Running With Asthma

If You’re Running with Asthma, You MUST Run Consistently

One of the most popular questions that lands people on this blog is “Can I run…a full marathon, a 1/2 marathon, cross country, a ten minute mile…a 5K… with asthma?” The second most popular question is, “How…do I breathe while running with asthma, run a faster mile, keep up with my fellow runners, train for a 1/2 marathon or 5K?

The short answer to both questions is, “Yes, you can,” and “be consistent.”

The lungs are a muscle. The more you use them, the stronger they get.This is true for everyone. Using your lungs consistently, to make them stronger, is what coaches and trainers call “building your base.” Again, this is true for all runners. But if you have asthma, laying a running foundation can take twice as long and might need twice as much discipline as our non-asthma-running counterparts for two reasons: 1) we might need more rest, and 2) we who have EIA have the added benefit of thinking we’re going to pass out and die right in the middle of the trail. .

Building a base, or foundation, is not easy.  It’s the process the entire body engages in to prepare itself for the lofty goal of running faster or participating in an event. There are a lot of hills to overcome and many rainstorms to get through both physically and emotionally.The brain is key here: discipline, negative self-talk, fear, self-esteem, pain threshold, etc. all need to be addressed. When I first started running with asthma, as soon as I felt my quads or lungs (weak muscles), the mind trip began. “I have to stop, I can’t do this, I can’t breathe, I’m in pain,” and on and on. I had to train myself where my boundary line was. I had to remind myself that I’ve climbed that hill before and nothing happened. I didn’t pass out, I didn’t die. And I’m not only fine, but I’m a little strong for it.

Laying a running foundation is akin to bringing self-awareness to your body. As you run on a consistent basis (three to four times per week with cross training in-between), you begin to learn who you are as a person and as a runner. Do you have the discipline to run if your roommate wants to watch a movie instead? Of if it’s raining? Will your ego allow you to stop and walk if you get tired? Do you run on a treadmill or after dark so people won’t judge you? Do you give up easily with sore muscles? The process of building a base works out all the kinks. It might take four to six months, or it might take a year to learn about your mind and your body through consistent running, but it’s necessary to allow your muscles (lungs, heart, legs, back, core, brain) to get stronger so they can handle the upcoming speed or mileage increase to train for a marathon.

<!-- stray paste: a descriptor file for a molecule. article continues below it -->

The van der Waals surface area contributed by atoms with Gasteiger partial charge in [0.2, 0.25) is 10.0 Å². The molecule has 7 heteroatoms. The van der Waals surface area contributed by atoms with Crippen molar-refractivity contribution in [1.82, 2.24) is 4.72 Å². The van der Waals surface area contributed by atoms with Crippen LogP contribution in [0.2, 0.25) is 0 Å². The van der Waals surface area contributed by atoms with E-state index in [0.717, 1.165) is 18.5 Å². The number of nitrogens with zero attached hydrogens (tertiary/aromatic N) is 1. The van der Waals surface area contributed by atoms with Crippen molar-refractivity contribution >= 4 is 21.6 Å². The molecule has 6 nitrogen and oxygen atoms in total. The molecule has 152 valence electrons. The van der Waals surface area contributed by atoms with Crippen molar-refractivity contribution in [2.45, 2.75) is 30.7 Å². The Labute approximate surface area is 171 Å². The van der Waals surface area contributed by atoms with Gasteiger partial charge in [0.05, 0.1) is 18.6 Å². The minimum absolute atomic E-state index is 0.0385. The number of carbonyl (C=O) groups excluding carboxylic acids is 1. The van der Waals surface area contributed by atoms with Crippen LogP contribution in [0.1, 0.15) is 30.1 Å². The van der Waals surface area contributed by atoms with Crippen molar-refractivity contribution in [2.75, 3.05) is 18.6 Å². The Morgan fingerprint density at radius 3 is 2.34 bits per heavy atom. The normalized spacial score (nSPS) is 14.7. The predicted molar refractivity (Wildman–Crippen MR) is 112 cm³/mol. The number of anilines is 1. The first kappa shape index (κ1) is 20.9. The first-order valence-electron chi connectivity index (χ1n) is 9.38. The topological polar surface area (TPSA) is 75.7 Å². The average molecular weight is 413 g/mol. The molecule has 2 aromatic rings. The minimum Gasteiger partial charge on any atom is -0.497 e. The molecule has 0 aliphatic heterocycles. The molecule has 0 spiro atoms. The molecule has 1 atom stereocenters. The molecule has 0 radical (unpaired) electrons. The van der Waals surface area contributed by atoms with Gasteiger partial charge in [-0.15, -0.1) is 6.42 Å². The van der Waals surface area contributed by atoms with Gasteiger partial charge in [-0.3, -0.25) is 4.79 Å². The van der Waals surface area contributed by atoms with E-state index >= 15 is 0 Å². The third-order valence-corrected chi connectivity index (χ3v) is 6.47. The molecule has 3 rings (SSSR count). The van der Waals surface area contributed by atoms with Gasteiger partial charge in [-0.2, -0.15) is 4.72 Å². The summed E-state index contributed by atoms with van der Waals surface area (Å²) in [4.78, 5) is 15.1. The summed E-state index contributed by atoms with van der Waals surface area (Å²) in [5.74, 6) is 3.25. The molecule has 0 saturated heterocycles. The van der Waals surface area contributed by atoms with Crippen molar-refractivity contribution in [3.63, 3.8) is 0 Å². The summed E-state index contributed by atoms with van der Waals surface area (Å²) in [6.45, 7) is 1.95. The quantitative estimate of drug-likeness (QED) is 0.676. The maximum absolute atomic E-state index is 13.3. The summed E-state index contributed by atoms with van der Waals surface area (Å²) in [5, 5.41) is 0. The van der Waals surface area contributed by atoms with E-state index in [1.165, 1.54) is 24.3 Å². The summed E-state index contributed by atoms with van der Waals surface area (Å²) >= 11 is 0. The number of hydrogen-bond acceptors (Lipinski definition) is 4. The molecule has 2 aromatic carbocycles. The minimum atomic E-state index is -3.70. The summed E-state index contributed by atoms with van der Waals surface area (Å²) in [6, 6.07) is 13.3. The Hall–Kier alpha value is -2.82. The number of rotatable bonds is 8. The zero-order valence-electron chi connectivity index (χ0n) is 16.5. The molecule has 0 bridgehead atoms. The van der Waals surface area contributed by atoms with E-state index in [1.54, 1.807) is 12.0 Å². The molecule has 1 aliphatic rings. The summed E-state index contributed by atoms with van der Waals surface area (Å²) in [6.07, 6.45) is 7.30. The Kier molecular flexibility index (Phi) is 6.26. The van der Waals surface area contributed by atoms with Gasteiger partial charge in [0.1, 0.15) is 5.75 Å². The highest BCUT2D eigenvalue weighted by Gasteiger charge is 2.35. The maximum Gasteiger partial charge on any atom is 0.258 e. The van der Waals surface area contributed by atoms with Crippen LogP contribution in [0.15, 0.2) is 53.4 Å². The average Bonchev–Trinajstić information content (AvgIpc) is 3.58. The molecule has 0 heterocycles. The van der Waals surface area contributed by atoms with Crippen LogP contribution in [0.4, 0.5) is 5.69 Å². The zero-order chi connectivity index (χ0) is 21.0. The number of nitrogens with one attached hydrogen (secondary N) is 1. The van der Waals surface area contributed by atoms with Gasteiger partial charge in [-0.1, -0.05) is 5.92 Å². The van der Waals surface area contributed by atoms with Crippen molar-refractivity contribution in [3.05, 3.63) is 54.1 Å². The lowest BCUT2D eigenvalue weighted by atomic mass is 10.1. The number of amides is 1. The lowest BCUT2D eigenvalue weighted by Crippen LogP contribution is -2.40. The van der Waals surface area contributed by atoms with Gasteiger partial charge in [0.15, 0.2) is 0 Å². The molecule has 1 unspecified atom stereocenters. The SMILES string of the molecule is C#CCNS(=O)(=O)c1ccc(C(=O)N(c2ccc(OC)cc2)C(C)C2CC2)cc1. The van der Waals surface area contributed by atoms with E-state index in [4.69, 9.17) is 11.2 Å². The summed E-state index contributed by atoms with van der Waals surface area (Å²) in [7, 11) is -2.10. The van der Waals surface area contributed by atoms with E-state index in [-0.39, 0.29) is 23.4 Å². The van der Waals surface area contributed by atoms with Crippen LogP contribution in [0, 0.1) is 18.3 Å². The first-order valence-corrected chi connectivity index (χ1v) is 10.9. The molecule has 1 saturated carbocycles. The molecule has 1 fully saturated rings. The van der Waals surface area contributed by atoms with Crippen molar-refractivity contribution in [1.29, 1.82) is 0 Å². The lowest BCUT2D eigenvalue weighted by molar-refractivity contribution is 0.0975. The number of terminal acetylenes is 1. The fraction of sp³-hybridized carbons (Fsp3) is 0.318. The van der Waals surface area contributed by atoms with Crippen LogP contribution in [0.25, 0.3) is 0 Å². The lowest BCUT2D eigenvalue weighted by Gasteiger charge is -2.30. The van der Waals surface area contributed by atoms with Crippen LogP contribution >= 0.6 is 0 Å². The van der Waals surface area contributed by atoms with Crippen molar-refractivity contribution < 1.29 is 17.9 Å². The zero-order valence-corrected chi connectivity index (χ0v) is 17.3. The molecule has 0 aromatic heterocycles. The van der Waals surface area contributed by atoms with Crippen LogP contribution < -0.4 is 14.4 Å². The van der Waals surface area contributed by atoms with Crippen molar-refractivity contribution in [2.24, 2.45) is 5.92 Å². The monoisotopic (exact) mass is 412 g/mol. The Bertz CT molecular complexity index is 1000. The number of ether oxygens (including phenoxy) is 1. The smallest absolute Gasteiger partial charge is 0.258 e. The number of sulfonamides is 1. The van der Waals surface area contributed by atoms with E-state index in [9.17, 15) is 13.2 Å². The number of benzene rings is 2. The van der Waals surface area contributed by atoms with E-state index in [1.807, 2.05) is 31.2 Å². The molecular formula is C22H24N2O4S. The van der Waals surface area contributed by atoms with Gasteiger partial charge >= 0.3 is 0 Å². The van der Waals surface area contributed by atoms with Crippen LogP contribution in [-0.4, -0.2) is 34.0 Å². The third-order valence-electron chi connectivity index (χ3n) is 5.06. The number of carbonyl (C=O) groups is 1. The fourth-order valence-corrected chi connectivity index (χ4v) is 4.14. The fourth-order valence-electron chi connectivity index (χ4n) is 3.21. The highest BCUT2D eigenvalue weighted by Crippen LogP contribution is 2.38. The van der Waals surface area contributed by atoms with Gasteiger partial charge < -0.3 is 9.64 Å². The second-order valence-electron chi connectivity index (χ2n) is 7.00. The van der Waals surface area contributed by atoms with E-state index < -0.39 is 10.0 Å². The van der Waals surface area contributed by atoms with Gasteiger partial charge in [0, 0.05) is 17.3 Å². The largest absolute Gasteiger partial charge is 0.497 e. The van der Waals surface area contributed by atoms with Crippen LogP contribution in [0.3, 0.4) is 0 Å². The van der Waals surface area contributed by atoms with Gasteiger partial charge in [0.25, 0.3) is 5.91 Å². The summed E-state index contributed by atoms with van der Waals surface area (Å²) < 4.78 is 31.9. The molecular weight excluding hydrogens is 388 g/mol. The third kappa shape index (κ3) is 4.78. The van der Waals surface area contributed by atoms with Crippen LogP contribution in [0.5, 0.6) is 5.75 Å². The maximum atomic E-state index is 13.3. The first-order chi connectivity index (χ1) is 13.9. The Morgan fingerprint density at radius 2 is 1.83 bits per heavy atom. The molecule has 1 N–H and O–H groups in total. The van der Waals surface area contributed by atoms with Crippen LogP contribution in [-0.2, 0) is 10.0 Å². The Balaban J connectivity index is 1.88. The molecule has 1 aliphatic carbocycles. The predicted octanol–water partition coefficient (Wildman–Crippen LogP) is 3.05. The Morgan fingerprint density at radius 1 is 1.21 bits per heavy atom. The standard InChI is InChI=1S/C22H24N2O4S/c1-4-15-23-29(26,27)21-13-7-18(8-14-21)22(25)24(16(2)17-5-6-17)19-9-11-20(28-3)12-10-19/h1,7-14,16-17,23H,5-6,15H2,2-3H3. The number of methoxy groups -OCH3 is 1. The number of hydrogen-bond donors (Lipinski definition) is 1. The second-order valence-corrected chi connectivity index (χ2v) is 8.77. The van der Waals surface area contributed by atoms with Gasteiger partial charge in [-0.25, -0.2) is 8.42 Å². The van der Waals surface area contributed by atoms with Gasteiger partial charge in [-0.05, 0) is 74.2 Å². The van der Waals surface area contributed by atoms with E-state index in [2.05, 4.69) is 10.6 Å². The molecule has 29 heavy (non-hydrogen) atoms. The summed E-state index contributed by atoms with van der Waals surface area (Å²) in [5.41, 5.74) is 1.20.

The amount of people that have written me to ask, “How can I run faster to pass the test…next week,” is enlightening. Whether it’s a military or academy or sports trial or test, the questioner wants immediate results. I wish I had a magic pill they could take but it doesn’t exist. Humans naturally want to do better without first laying the foundation, myself included. Wanting the reward without putting in the work has tripped me up more times than I can count.

I remember vividly it taking two or three days for me to recuperate from a two mile run. Once my lungs were inflamed from a run, any type of movement–laundry, straightening the house, running errands–would be understood by my lungs as exercise. I had to stop moving and rest. That was when I was on four asthma medications per day. It took me a couple of years to build a strong base because I had to rest A LOT. I am now med-free and have completed five half-marathon events and the full Los Angeles Marathon in 2014. 26.2 miles, baby!

Here’s the bottom line about consistency: it allows you to gradually and safely reach your goal. No weightlifter starts out lifting 200 lbs. No swimmer gets to Olympic speed in a few months. It takes time, patience, discipline and regular workouts to get where you want to be. Once you are physically fit from building a base, now you can work with a coach to run faster or longer. A base gives you a foundation to pull from, experience to lean on when the workouts become harder and more demanding. You know who you are and what you can handle; this information will propel you to your goal.

Maybe you can only walk for one mile. Maybe you can run for two or ten miles. Regardless of where your starting point is, start slow and work your way up a little bit at a time each week. This prevents injury and safely gets you to your next goal. Get rid of your ego and give yourself a break. Walk if you have to.Get on a good nutrition plan. Read about other runners. Sign up for a 5K and don’t worry about your time. Above all, be consistent.

Remember, it’s not just the lungs that need consistent workouts, it’s also the mind. We need to train our brains, through consistency, that we can do this. We can run with asthma without it running us.

–Tara Schiro is the author of No Arms, No Legs, No Problem: When life happens, you can wish to die or choose to live NOW AVAILABLE at Amazon and Barnes and Noble.

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